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Damian Ryan: Leaders must be climate science champions

Date
25 September 2013
Damian Ryan: Leaders must be climate science champions

Ahead of the IPCC launch, Damian Ryan, Senior Policy Manager, The Climate Group, writes about the need for leaders to be climate science champions. You can read more by Damian here

Damian writes: 

Here at The Climate Group, our theory of change is a simple one. We believe that a relatively small group of committed leaders can have a disproportionate impact on tackling climate change. Through their words, actions and force of personality, these leaders can help create the economic, technological, social and political tipping-points that accelerate the shift to a low carbon future.

This week, as the climate world gears up for the release of the much anticipated Fifth Assessment Report (AR5) from the Intergovernmental Panel on Climate Change (IPCC), the need for leaders of this kind to step forward and champion climate science is critical.

The necessity for this call to action, frustratingly, is an indictment of our collective efforts to date. The fact is, we don’t need another 1000-page report to explain why we must reduce greenhouse gases to avoid dangerous climate change. The IPCC has already produced four of these in the last 23 years. What we are missing–and have been for the last two decades–is a critical mass of forward thinking decision makers, in business, government and civil society.

More than ever, today’s leaders need to take the scientific evidence presented to them and translate it into concrete actions. This means real transformative change in how we produce and consume energy and run our economies, not simply tinkering on the side.

The comforting but false hope of climate skeptics

Part of the reason for the lack of such action to date has been the success of the climate skeptic community in creating an atmosphere of doubt about the science.

It is true that skepticism and recognition of uncertainty in natural systems are healthy and essential parts of the scientific process. But these pillars of rational and empirical research have been cynically manipulated in politics, business and in the media. The sometimes explicit, sometimes implied message has been that the immense body of climate science research remains insufficient to justify ambitious action to reduce emissions. This is simply not the case.

Efforts to downplay the latest and yet-to-be-released findings from the IPCC are already underway. Claims that the planet hasn’t warmed for over a decade, that Arctic sea ice is growing not shrinking and that the atmosphere is far less sensitive to changes in carbon dioxide than previously thought, appear to form the basis of the skeptic strategy. All three claims are simply wrong or hugely misleading at best.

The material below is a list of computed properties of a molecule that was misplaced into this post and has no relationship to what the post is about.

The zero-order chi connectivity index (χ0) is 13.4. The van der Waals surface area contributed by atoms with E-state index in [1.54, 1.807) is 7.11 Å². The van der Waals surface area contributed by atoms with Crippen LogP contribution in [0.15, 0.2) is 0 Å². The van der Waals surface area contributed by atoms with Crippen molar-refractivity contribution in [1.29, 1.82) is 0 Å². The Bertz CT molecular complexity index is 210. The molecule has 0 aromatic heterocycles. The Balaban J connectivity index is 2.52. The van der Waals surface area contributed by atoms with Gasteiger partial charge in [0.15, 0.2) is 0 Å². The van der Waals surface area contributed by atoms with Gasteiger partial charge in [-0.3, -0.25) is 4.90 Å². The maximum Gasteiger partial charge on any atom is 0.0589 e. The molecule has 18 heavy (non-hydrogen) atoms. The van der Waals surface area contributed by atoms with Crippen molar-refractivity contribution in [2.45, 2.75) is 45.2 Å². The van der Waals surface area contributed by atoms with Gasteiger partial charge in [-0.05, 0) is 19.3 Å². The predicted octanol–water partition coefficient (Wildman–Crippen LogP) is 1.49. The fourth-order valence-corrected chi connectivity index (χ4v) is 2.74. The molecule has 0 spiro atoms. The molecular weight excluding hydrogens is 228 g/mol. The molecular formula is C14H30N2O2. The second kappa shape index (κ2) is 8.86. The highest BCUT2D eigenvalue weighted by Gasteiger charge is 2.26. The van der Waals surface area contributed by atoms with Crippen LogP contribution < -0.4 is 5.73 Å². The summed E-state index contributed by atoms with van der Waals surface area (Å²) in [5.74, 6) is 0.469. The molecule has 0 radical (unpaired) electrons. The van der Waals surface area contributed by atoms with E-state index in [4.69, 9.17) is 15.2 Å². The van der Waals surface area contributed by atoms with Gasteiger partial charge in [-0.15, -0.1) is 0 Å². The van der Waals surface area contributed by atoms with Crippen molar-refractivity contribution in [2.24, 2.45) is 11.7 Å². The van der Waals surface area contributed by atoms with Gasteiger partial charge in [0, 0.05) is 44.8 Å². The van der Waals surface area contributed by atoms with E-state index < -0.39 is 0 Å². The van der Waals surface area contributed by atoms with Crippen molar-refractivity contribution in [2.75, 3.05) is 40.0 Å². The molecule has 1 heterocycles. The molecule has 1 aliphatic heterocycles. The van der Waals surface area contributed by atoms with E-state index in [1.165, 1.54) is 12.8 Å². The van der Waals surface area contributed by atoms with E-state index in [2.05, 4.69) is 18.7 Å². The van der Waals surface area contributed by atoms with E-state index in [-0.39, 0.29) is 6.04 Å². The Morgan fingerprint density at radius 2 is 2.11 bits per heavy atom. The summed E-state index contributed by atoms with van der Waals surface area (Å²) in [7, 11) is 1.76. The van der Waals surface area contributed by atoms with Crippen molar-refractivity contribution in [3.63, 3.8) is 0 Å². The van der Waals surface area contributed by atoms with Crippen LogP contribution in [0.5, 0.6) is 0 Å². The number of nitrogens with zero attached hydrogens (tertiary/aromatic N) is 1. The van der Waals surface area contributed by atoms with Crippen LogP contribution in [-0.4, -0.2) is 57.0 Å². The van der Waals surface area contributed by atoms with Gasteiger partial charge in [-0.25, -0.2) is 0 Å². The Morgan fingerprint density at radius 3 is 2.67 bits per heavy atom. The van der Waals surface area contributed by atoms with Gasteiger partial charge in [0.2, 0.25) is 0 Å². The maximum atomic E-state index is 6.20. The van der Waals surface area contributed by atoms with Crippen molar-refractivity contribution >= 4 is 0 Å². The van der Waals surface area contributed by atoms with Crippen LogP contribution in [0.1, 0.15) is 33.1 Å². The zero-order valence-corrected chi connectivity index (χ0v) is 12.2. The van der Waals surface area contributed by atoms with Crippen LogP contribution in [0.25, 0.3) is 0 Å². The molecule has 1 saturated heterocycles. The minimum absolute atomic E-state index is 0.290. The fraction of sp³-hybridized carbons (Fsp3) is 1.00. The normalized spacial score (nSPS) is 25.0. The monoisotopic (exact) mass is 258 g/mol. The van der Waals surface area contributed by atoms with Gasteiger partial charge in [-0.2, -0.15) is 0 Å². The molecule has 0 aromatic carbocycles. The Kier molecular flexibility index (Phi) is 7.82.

The reality is that the planet as a whole–i.e. taking into account air, sea and land–has continued to warm over the last decade and a half, even as atmospheric surface temperatures have plateaued over the same period. Scientists now have very strong evidence to suggest that the oceans have absorbed the majority of the excess heat, even if the precise mechanism for this remains uncertain. Focusing on a single temperature record (i.e. the atmospheric one), as climate skeptics have done, is simply disingenuous.

Much too has been made of the so-called recovery in Arctic summer sea ice this year. Such claims are again a deliberate misreading of the data. Although this year’s ice coverage was 50% above last year’s record-breaking low, it was still the sixth lowest on record, confirming a long-term declining trend that has been evident for some time.

Finally, there is the issue of climate sensitivity. In layman’s terms, this is the atmospheric temperature change expected from a doubling in concentration of CO2. The temperature range of climate sensitivity has always been wide (from as low as around 1oC to more than 6oC) but with a best estimate of between 2oC and 4.5o C. Some of the latest research suggests that the upper extremes are now unlikely.

These early findings have been repackaged by skeptics and sold as proof that CO2 is far less damaging than scientists have claimed. In truth, the evidence still points to warming between 1.5oC and 4.5oC. Such temperature change, as the World Bank and other leading institutions have noted, will bring tremendous challenges at best and catastrophic change if the upper end of the range were reached.

Like the Sirens of Greek mythology, the alluring voice of climate skeptics is comforting but ultimately perilous. It offers an easy out for decision makers but with no mention of the tremendous risk to companies and communities that comes from inaction. It is also a voice that fails to recognize the enormous economic opportunities and co-benefits, such as biodiversity protection and less pollution that come from tackling climate change.

Time to step up to the plate

The task facing leaders as the IPCC releases its new report is a simple one. Whether in business, government or civil society, they have an obligation today to speak out in support of the evidence presented by climate scientists. Failure to do so puts their companies and communities at risk and their own reputations and legacy on the line.

Scientific, evidenced-based decision making must remain at the heart of any pragmatic and effective response to climate change. Leaders have a responsibility for making sure a tipping point in understanding of and support for climate science occurs as quickly as possible. Without this the merchants of doubt win, and we all lose.

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